There is no statutory duty to provide burial space. As a consequence, provision tends to be ad hoc and is largely uncoordinated at any level – parish, district, regional or national. London, containing 32 separate local authorities, contains a rather chaotic spread of sites, with some cemeteries owned by boroughs located outside their borough boundary, in other boroughs. In 2011, an audit of burial provision in London indicated a range of providers that included some private companies.
Almost all district councils own and manage cemeteries, although in more rural areas this provision tends to be under the control of town and parish councils. A large minority of parish councils either contribute to a joint cemetery committee or own and manage cemeteries themselves. A very small number of cemeteries is owned by private companies.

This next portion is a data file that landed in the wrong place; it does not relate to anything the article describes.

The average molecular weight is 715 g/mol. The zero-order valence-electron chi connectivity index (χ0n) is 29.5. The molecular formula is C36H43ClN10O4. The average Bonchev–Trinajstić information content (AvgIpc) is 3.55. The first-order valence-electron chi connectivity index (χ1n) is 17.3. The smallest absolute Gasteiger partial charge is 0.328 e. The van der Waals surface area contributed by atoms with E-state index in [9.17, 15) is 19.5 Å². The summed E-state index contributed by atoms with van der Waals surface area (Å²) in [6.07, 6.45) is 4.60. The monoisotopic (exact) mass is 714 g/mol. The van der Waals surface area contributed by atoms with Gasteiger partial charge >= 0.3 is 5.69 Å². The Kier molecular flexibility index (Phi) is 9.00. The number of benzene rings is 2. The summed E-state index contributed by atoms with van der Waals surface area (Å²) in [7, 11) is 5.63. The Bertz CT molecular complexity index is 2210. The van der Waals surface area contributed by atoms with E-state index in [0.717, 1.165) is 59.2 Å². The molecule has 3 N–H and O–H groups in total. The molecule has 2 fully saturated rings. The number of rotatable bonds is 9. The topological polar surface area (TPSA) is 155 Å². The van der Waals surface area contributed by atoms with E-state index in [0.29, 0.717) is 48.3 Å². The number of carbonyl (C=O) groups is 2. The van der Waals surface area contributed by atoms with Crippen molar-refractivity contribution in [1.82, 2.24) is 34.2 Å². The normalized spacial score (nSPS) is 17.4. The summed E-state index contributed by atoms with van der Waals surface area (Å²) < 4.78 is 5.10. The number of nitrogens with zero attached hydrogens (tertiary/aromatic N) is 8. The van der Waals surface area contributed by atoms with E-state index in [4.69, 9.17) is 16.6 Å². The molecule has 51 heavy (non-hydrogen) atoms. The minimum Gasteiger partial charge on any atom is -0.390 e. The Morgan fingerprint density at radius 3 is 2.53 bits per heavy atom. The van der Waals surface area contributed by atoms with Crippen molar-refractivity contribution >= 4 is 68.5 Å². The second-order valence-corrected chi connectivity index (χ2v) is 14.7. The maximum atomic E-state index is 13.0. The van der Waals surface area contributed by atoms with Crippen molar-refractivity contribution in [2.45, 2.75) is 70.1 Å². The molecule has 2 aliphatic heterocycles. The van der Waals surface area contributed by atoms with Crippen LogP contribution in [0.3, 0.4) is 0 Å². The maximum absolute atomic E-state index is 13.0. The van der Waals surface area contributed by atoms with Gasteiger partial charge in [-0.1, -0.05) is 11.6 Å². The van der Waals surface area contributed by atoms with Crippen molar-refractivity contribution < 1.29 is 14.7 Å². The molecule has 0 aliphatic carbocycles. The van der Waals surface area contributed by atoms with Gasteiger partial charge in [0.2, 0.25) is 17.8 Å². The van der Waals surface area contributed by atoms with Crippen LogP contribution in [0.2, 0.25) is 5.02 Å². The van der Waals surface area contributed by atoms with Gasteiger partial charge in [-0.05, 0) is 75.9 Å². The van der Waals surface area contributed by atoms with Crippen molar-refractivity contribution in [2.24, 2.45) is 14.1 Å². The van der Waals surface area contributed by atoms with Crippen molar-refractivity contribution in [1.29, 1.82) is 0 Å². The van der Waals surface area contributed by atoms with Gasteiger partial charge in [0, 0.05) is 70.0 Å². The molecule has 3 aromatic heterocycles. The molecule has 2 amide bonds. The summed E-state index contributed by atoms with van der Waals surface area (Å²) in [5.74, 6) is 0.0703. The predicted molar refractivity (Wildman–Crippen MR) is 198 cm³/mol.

The Institute of Cemetery and Crematorium Management (ICCM) maintains a list of member cemeteries and crematoria on their website.
In addition to municipal cemeteries and churchyards, burial space is also provided by other religious denominations. In the nineteenth century, protestant Nonconformists – including Quakers, Baptists, Independents and Methodists – often used burial space beside their places of worship. Some of these burial grounds are still in use. Roman Catholic burial grounds are also in operation. Muslim communities were also being served with burial space provided by charitable trusts and private sector operators. The Jewish community also has a tradition of providing burial space for its own exclusive use, either by arrangement with a local authority to use part of an existing cemetery or through direct ownership and management of a site.